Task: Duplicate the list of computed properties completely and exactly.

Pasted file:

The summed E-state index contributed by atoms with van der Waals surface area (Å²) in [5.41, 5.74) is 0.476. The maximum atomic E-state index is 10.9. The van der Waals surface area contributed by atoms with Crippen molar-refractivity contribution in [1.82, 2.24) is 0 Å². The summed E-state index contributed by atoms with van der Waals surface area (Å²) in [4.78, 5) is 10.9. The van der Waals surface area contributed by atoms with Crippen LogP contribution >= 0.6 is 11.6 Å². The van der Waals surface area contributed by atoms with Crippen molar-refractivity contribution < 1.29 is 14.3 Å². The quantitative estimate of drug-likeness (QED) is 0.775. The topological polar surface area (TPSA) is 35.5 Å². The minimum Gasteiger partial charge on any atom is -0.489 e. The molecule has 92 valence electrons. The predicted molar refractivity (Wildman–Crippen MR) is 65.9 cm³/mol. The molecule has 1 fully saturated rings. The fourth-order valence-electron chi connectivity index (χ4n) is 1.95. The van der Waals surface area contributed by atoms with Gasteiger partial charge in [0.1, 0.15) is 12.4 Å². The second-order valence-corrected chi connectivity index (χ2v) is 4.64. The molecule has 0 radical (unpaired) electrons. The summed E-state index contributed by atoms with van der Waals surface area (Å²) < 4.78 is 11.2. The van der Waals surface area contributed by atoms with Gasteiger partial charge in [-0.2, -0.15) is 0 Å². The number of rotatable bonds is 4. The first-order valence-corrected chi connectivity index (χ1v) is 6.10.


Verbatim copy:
The summed E-state index contributed by atoms with van der Waals surface area (Å²) in [5.41, 5.74) is 0.476. The maximum atomic E-state index is 10.9. The van der Waals surface area contributed by atoms with Crippen molar-refractivity contribution in [1.82, 2.24) is 0 Å². The summed E-state index contributed by atoms with van der Waals surface area (Å²) in [4.78, 5) is 10.9. The van der Waals surface area contributed by atoms with Crippen LogP contribution >= 0.6 is 11.6 Å². The van der Waals surface area contributed by atoms with Crippen molar-refractivity contribution < 1.29 is 14.3 Å². The quantitative estimate of drug-likeness (QED) is 0.775. The topological polar surface area (TPSA) is 35.5 Å². The minimum Gasteiger partial charge on any atom is -0.489 e. The molecule has 92 valence electrons. The predicted molar refractivity (Wildman–Crippen MR) is 65.9 cm³/mol. The molecule has 1 fully saturated rings. The fourth-order valence-electron chi connectivity index (χ4n) is 1.95. The van der Waals surface area contributed by atoms with Gasteiger partial charge in [0.1, 0.15) is 12.4 Å². The second-order valence-corrected chi connectivity index (χ2v) is 4.64. The molecule has 0 radical (unpaired) electrons. The summed E-state index contributed by atoms with van der Waals surface area (Å²) < 4.78 is 11.2. The van der Waals surface area contributed by atoms with Gasteiger partial charge in [-0.2, -0.15) is 0 Å². The number of rotatable bonds is 4. The first-order valence-corrected chi connectivity index (χ1v) is 6.10.